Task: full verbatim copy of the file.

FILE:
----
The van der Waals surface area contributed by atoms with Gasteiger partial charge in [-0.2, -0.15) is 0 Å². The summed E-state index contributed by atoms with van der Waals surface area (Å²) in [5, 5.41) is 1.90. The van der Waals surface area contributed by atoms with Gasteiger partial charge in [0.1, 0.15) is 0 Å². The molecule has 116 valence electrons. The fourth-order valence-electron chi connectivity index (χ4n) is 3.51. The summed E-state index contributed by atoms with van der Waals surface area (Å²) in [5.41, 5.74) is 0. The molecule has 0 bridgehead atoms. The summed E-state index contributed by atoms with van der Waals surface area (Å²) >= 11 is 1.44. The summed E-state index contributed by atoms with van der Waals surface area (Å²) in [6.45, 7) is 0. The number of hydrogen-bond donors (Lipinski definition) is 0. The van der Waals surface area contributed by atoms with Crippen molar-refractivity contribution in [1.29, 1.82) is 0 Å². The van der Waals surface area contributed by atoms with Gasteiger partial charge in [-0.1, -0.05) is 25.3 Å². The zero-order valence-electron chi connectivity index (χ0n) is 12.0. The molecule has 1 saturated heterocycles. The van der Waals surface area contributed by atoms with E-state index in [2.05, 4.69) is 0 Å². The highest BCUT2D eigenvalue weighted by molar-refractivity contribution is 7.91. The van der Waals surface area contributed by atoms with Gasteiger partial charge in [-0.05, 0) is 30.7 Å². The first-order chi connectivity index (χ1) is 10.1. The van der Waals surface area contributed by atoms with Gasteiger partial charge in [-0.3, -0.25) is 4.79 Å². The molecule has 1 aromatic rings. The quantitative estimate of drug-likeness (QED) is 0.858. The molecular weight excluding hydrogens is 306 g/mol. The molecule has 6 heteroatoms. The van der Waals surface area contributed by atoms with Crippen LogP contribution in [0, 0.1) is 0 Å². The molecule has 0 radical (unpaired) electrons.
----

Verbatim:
The van der Waals surface area contributed by atoms with Gasteiger partial charge in [-0.2, -0.15) is 0 Å². The summed E-state index contributed by atoms with van der Waals surface area (Å²) in [5, 5.41) is 1.90. The van der Waals surface area contributed by atoms with Gasteiger partial charge in [0.1, 0.15) is 0 Å². The molecule has 116 valence electrons. The fourth-order valence-electron chi connectivity index (χ4n) is 3.51. The summed E-state index contributed by atoms with van der Waals surface area (Å²) in [5.41, 5.74) is 0. The molecule has 0 bridgehead atoms. The summed E-state index contributed by atoms with van der Waals surface area (Å²) >= 11 is 1.44. The summed E-state index contributed by atoms with van der Waals surface area (Å²) in [6.45, 7) is 0. The number of hydrogen-bond donors (Lipinski definition) is 0. The van der Waals surface area contributed by atoms with Crippen molar-refractivity contribution in [1.29, 1.82) is 0 Å². The van der Waals surface area contributed by atoms with Gasteiger partial charge in [-0.1, -0.05) is 25.3 Å². The zero-order valence-electron chi connectivity index (χ0n) is 12.0. The molecule has 1 saturated heterocycles. The van der Waals surface area contributed by atoms with E-state index in [2.05, 4.69) is 0 Å². The highest BCUT2D eigenvalue weighted by molar-refractivity contribution is 7.91. The van der Waals surface area contributed by atoms with Gasteiger partial charge in [-0.05, 0) is 30.7 Å². The first-order chi connectivity index (χ1) is 10.1. The van der Waals surface area contributed by atoms with Gasteiger partial charge in [-0.3, -0.25) is 4.79 Å². The molecule has 1 aromatic rings. The quantitative estimate of drug-likeness (QED) is 0.858. The molecular weight excluding hydrogens is 306 g/mol. The molecule has 6 heteroatoms. The van der Waals surface area contributed by atoms with Crippen LogP contribution in [0, 0.1) is 0 Å². The molecule has 0 radical (unpaired) electrons.